Ahead of the meeting, Ryan struck a conciliatory tone in interviews with home-state reporters Monday, while defending his stunning decision to refuse to back Trump.
Ryan denounced the idea of any Republican launching a third-party or independent candidacy to challenge Trump, telling the Milwaukee Journal-Sentinel it “would be a disaster for our party.”
And Ryan said he’d step aside from the House speaker’s traditional role as chairman of the Republican National Convention if Trump wants him to, a scenario that Trump left open over the weekend. “He’s the nominee. I’ll do whatever he wants in respect to the convention,” Ryan said, insisting that the party must strive to unify, and Trump must lead the effort.
Trump himself shrugged off the need for unity.
“I think this is a time for unity. And if there’s not going to be unity, I think that’s OK, too,” Trump said on Fox Business Network. “I mean, I’ll go out and I think I’ll do very well. I think I’m going to win the race either way.”
But Ryan’s reluctance seemed to embolden others to withhold their support.
Pennsylvania Sen. Pat Toomey, one of the most endangered Senate Republicans, wrote an opinion piece in The Philadelphia Inquirer drawing back from his long-stated intent to back the GOP nominee.
“His vulgarity, particularly toward women, is appalling. His lack of appreciation for constitutional limits on executive powers is deeply concerning. … In short, I find his candidacy highly problematic,” Toomey wrote of Trump. “There could come a point at which the differences are so great as to be irreconcilable.”
Sen. Steve Daines of Montana said Monday of Trump: “I want to see him lead and unite the party and the nation,” but wouldn’t endorse him.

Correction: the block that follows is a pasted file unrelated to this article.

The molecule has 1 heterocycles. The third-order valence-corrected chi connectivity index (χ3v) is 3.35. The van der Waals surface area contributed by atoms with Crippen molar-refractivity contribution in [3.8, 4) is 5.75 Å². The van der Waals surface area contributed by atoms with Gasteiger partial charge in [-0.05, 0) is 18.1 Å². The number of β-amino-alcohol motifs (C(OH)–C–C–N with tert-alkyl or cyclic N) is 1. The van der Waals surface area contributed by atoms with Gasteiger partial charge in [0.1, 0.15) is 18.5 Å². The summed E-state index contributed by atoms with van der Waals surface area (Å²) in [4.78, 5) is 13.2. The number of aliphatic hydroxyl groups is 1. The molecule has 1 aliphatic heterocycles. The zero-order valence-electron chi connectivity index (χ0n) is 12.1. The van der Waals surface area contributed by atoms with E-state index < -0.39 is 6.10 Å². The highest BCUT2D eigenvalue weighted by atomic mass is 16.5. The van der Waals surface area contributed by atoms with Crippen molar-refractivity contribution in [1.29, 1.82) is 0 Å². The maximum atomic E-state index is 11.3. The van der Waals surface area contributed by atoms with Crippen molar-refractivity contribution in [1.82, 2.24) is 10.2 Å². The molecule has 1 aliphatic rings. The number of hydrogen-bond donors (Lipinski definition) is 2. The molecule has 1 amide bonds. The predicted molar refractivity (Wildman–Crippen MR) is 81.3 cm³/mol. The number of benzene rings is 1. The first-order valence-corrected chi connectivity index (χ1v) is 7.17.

Even in the House, where Republicans command the largest majority in decades and are unlikely to lose control, vulnerable members are visibly nervous. Several newly elected lawmakers who could face difficulty in November, including Martha McSally of Arizona, Will Hurd of Texas and Barbara Comstock of Virginia, have told local publications they are not ready to back Trump.
“Donald Trump has a great deal of work to do to convince many Americans, including myself, that he’s prepared and able to lead this great country,” said Rep. Charlie Dent, R-Pa., another congressman from a closely divided district.
Ever confident, Trump announced that New Jersey Gov. Chris Christie, a former foe but now an enthusiastic supporter, would head his transition team as he heads for the White House if he wins the election. Another former opponent, Sen. Marco Rubio of Florida, who’s been mentioned by Trump as a potential vice-presidential pick, issued a statement saying he wasn’t interested because Trump “will be best served by a running mate and by surrogates who fully embrace his campaign.”
Ben Carson is another former opponent who’s now backing Trump and positioning himself as an emissary; Ryan’s office confirmed that Carson has requested to meet with Ryan ahead of the Trump meeting, a move first reported in The Washington Post.